private _emailService: EmailService;
  constructor() {
    this._emailService = new EmailService();
  }
  public sendNotification(email: string, message: string) {
    this._emailService.sendEmail(email, message);
  }
}

const main = () => {
  const notificationService = new NotificationService();
  notificationService.sendNotification(
    "[email protected]",
    "Generic Notification"
  );
};

main();

Now, extending this example — let's add a requirement to create a notification when an order is completed, sending both an Email and an SMS to the end-user. One way to solve this would be to create a new SMSService which is also initialized in the NotificationService class.

class EmailService {
  public sendEmail(email: string, message: string): void {
    console.log(`Email Sent: ${message}`);
  }
}

class SMSService {
  public sendSms(phone: number, message: string): void {
    console.log(`Message ${message} sent to ${phone}`);
  }
}

class NotificationService {
  private _emailService: EmailService;
  private _smsService: SMSService;

  constructor() {
    this._emailService = new EmailService();
    this._smsService = new SMSService();
  }
  public sendNotification(
    email: string,
    message: string,
    phone: number,
    smsMessage: string
  ) {
    this._emailService.sendEmail(email, message);
    if (phone && smsMessage) {
      this._smsService.sendSms(phone, smsMessage);
    }
  }
}

const main = () => {
  const orderNotificationService = new NotificationService();
  orderNotificationService.sendNotification(
    "[email protected]",
    "Generic Notification",
    9876543210,
    "SMS Notification"
  );
};

main();

Where this Fails

The above solution works well, looks clean and produces the desired functional outcome. But the tests fail, and all instances of these services will need to be modified in the code. Additionally, what if the code is closed to modification already — for instance, what if the base classes are part of a library? This is where sticking to the Open/Closed principle aids us.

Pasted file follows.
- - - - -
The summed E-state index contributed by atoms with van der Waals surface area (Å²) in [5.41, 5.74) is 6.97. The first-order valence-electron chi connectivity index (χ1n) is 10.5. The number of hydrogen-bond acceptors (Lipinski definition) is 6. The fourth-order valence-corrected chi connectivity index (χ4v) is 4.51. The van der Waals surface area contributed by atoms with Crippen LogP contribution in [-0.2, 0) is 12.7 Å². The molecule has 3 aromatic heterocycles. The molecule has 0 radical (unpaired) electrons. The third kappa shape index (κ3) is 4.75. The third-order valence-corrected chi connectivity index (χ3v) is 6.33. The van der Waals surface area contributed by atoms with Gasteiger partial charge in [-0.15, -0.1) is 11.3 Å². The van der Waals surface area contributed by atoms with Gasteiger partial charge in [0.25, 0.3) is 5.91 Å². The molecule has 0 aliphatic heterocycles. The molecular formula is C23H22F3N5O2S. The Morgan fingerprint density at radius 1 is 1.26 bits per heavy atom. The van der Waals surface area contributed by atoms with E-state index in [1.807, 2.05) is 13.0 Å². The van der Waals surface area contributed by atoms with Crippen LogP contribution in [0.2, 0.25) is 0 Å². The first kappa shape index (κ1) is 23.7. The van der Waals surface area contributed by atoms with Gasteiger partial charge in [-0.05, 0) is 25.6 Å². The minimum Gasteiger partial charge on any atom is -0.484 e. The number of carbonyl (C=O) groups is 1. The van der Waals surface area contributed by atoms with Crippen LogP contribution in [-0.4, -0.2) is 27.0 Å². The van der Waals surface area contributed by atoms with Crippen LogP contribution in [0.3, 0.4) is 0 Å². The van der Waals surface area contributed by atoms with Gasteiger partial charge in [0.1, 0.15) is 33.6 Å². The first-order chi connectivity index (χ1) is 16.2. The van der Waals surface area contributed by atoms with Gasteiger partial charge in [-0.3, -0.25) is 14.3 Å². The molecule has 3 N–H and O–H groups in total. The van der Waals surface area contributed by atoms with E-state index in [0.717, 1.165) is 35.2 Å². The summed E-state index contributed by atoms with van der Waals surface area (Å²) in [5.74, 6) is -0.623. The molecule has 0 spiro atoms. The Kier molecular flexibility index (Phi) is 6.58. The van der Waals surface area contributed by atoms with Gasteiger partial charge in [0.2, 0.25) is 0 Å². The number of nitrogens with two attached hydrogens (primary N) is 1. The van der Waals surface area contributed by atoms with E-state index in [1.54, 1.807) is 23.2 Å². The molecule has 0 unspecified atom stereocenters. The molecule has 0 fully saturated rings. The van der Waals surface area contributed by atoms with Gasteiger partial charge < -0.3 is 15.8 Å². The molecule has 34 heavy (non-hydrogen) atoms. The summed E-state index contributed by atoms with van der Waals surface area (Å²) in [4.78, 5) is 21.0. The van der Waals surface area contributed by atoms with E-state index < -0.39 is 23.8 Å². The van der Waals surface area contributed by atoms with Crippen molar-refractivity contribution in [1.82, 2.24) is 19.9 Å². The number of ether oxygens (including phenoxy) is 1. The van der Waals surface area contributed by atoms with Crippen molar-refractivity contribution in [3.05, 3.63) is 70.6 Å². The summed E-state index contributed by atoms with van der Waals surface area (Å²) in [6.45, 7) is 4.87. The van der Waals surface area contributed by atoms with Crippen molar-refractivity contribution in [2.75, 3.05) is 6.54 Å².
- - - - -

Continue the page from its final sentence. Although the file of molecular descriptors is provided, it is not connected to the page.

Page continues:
Solution

Let’s try to fix the above and add the SMS Service without modifying the base NotificationService class.

class EmailService {
  public sendEmail(email: string, message: string): void {
    console.log(`Email Sent: ${message}`);
  }
}

class SMSService {
  public sendSms(phone: number, message: string): void {
    console.log(`Message ${message} sent to ${phone}`);
  }
}

class NotificationService {
  private _emailService: EmailService;
  constructor() {
    this._emailService = new EmailService();
  }
  public sendNotification(email: string, message: string) {
    this._emailService.sendEmail(email, message);
  }
}

class OrderNotificationService extends NotificationService {
  private _smsService: SMSService;
  constructor() {
    super();
    this._smsService = new SMSService();
  }

  public sendOrderNotification(
    email: string,
    emailMessage: string,
    phone?: number,
    smsMessage?: string
  ) {
    if (email && emailMessage) {
      this.sendNotification(email, emailMessage);
    }
    if (phone && smsMessage) {
      this._smsService.sendSms(phone, smsMessage);
    }
  }
}

const main = () => {
  const orderNotificationService = new OrderNotificationService();
  orderNotificationService.sendOrderNotification(
    "[email protected]",
    "Order accepted",
    9876543210,
    "Order Accepted"
  );
};

main();

In the above solution, rather than modifying the NotificationService class, we instead create a separate OrderNotificationService class. This extends the generic NotificationService and instantiates the SMSService class. There are a number of pros for this approach:

  1. Previous code remains untouched
  2. No breaking test cases
  3. No referential changes to other parts of the code

Summary

Two key ideas for summarising the Open/Closed principle are as follows:

  1. A module will be considered open if it’s available for extension.
  2. A module will be considered closed if it’s available for use by other submodules.

This principle is most crucial for enterprise/large codebases. The impact is large because modifying a module might have unforeseen consequences in various submodule implementations.



Liskov Substitution Principle


Description

Imagine you have a class S which has subtypes S1, S2, S3. In object-oriented terms, assume a class Animal which is extended by subclasses like Dog , Cat etc. The Liksov Substitution Principle states that any object of type S (Animal in our case) can be substituted with any of its subclasses (S1, S2, S3). Since this type of substitution was first introduced by Barbara Liskov, it's known as the Liskov Substitution Principle.

Now if our Animal class has a walk method, it should work fine on instances of Dog and Cat both.


The Challenge